Toyota announced intentions to spend $3.4 billion through 2030 to build electric-car batteries in the U.S. Previously, the automaker announced plans to spend $9 billion to build battery factories around the globe as part of a $13.5 billion battery plan that included research.
Toyota reports its new U.S. battery plant will initially concentrate on producing batteries for hybrid models.
Toyota doesn’t provide a full breakdown on U.S. spending but reported it and an affiliated company will invest $1.29 billion on a new battery plant that will start production in 2025 and create 1,750 new jobs.
Stellantis reported it had partnered with LG Energy Solution, the battery-manufacturing arm of South Korea’s LG conglomerate, to build a factory for lithium-ion batteries in North America. The companies didn’t disclose the size of investment but report the plant will produce batteries with a combined output of up to 40 gigawatt hours, enough to supply hundreds of thousands of EVs.
Most automakers will take two paths to supply EV batteries. Toyota and Ford Motor Co. plan to build EV batteries in-house, while Stellantis and General Motors plan to partner with electronics manufacturers for their batteries.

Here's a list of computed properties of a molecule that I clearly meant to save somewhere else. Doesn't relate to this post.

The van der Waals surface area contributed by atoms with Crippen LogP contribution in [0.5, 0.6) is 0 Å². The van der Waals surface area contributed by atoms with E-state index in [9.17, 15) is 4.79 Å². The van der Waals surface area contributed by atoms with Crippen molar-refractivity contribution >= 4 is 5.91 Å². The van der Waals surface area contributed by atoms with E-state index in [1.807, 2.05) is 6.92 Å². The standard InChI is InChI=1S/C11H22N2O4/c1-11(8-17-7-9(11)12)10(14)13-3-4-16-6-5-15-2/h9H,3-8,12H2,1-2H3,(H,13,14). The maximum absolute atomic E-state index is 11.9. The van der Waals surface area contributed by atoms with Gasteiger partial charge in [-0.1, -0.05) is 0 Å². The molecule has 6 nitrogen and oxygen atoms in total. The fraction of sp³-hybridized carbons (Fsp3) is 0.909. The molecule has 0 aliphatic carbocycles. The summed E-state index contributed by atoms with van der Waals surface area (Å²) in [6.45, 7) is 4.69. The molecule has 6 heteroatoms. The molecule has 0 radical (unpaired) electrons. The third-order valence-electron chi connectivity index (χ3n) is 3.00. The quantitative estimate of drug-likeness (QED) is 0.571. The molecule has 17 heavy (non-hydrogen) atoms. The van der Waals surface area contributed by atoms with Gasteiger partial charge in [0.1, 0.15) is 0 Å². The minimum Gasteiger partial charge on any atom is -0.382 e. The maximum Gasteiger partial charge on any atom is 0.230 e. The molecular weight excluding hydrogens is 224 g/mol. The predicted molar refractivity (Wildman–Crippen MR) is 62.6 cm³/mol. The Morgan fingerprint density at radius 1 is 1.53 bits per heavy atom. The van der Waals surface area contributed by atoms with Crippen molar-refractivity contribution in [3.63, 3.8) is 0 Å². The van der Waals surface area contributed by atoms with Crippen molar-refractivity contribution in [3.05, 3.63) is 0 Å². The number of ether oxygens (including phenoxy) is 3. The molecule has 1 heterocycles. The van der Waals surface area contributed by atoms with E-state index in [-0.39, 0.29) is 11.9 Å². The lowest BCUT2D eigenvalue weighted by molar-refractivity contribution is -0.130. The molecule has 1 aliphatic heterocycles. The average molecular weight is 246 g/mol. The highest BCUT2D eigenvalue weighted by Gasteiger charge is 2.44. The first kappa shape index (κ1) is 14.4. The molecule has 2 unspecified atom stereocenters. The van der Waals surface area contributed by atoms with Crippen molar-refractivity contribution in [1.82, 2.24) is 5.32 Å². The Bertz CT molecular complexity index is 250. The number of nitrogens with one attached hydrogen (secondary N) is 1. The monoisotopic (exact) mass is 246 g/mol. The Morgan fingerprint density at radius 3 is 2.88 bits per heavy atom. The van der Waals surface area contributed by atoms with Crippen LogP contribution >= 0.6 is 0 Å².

Toyota plans to sell 25 different EV models by 2025. Currently the automaker does not mass-market EVs in the U.S., but Toyota plans to have its first model ready in 2022. By 2030, Toyota targets selling 2 million EVs a year globally.
In contrast, GM plans to spend $35 billion on EVs and battery plants through 2025, and Stellantis plans to spend $3.5 billion over the same period.
Toyota CEO Akio Toyoda has criticized the push to restrict the sale of gasoline-powered cars, saying the move will cost millions of jobs and put the price of cars out of reach for most buyers. Many car makers and suppliers echo Toyoda’s sentiments.
Toyota predicts most of its vehicles sold in the U.S. will be at least partially powered by gasoline engines. The company believes its hybrid vehicles, which combine an electric motor with a gasoline engine, offer environmental friendliness in an affordable package.
The investment comes as Congress considers proposals to expand incentives to make EVs more affordable. The legislation proposes offering buyers an additional rebate of up to $4,500 for battery-powered models built in the U.S. by unionized labor.
Automakers without unionized workers will not be eligible for the full incentives under the proposed legislation. These automakers have criticized the legislative proposals, saying they put them at a disadvantage.
Originally posted on Auto Dealer Today